BonfireKrysten Ritter
Bonfire (Crown 2017) features Abby Williams, an environmental lawyer based in Chicago, returning to her hometown of Barrens, Indiana, for the first time in ten years to investigate Optimal Plastics, whose chemicals may be damaging crops and causing rashes and other illnesses. Abby was bullied in high school by Kaycee Mitchell, her childhood best friend, and Kaycee’s gang of popular girls. When they were seniors, Kaycee had a mysterious illness that caused her to faint, quickly spreading through her girl gang. The other girls, including Misha, confessed that it was a prank, but Abby witnessed Kaycee coughing up blood and now wonders if that was the first case of Optimal Plastics pollution-caused illness. The rest of Abby’s team is focussed on soil and water tests, and gathering statements from individuals reluctant to speak against the company providing most of the town’s jobs. Optimal has bought up most of the town, may control the police force, and is currently financing the construction of a new community center. Abby tries to track down Kaycee, but Mischa, now the high school vice principal, says she hasn’t heard from Kaycee since she left town right after graduation. While talking to Mischa, Abby notices a row of pictures in the halls: 16 beautiful girls and 2 handsome boys who have been nominated for the Optimal Star Scholarship, another tentacle into the school system. When a high school girl tries to commit suicide, Abby suspects that The Game, targeting girls on the fringes of the in-crowd, is still feeding off the weaknesses of vulnerable girls. Abby fights against slipping back into the victim mentality that ruined her high school years, determined to find justice for Kaycee and others who endured social shaming as well as those suffering debilitating illnesses. This intense debut thriller explores the far-reaching damage of bullying and abuse.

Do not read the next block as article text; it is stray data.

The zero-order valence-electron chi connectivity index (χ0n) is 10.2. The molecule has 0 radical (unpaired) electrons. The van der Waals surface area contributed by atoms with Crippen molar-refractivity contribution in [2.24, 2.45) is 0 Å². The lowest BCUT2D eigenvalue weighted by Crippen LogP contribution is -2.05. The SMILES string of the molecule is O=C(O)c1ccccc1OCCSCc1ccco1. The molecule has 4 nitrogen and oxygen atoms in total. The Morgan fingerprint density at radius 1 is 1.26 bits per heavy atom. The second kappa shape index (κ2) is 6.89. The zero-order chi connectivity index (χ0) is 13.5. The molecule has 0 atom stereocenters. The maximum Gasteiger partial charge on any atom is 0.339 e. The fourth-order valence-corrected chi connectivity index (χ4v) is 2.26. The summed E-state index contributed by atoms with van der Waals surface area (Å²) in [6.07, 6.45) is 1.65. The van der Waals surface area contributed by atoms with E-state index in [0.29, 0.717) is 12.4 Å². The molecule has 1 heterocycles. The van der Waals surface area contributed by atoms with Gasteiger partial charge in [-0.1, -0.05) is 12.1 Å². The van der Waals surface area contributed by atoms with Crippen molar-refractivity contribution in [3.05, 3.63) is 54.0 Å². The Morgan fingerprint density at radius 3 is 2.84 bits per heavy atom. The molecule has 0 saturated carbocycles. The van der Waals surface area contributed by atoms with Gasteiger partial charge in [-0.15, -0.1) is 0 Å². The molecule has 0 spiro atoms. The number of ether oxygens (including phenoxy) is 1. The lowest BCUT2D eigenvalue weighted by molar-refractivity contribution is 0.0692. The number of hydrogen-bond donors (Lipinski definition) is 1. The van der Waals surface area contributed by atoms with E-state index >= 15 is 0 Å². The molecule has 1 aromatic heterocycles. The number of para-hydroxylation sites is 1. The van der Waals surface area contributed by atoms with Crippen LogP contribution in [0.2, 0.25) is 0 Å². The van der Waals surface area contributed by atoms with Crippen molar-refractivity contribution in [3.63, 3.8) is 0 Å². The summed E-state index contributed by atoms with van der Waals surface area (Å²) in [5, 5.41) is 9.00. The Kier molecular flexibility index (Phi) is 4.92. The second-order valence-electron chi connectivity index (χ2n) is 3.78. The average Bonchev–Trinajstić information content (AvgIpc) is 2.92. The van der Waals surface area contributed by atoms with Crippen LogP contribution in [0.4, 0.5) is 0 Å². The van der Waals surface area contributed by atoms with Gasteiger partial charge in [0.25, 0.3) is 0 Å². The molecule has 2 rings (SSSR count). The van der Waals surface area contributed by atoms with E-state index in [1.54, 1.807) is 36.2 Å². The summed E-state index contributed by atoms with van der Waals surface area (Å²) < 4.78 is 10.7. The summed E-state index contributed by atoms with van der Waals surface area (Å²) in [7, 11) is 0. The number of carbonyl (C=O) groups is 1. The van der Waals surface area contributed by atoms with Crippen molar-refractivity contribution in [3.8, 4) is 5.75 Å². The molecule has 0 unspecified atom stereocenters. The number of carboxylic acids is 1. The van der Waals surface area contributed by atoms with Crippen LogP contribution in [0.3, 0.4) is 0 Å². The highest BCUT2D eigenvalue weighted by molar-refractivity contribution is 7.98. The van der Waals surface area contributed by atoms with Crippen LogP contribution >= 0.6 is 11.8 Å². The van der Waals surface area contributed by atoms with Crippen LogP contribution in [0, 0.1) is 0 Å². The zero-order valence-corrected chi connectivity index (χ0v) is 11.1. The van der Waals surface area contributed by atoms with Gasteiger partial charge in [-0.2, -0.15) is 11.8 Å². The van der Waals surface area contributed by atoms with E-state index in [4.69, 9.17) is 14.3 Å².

White BodiesJane Robins
White Bodies (Touchstone 2017) is the story of twin sisters Tilda and Callie. Tilda has always been the twin everyone noticed — beautiful and outgoing — while unassuming Callie faded into the background. Tilda is now a successful actress recognized everywhere she goes and Callie works in a bookstore. Callie has always watched over her sister, and Tilda’s new relationship with wealthy Felix concerns her since it looks like he has taken over her life. Felix has moved into Tilda’s flat, convinced her to stop working because no parts are good enough for her, and continually straightens the kitchen, even wrapping the clean dishes in cling film. More concerning are the syringes Callie finds buried in the bathroom trash and the bruises on Tilda’s arms. Callie adds all these facts to the dossier she maintains about her sister, and searches online, discovering the webside ControllingMen.com. She joins the site and spends hours every night reading the posts, eventually making two online friends: Belle, a nurse who is concerned about her best friend married to a domineering and potentially violent man, and Scarlett, who is trapped in a relationship with an abusive control freak. As Callie’s concerns grow, she increases her surveillance of Tilda and Felix, sneaking into their flat to search for evidence and reading Tilda’s hidden diary, sharing everything with Belle and Scarlett. Though the site requires fictitious screen names and anonymity, Belle offers to meet in real life to share Scarlett’s brilliant idea about using the plot of Hitchcock’s Strangers on a Train to safely remove the dangerous men from each other’s lives. This intense debut novel of psychological suspense probes the fine line between love and obsession.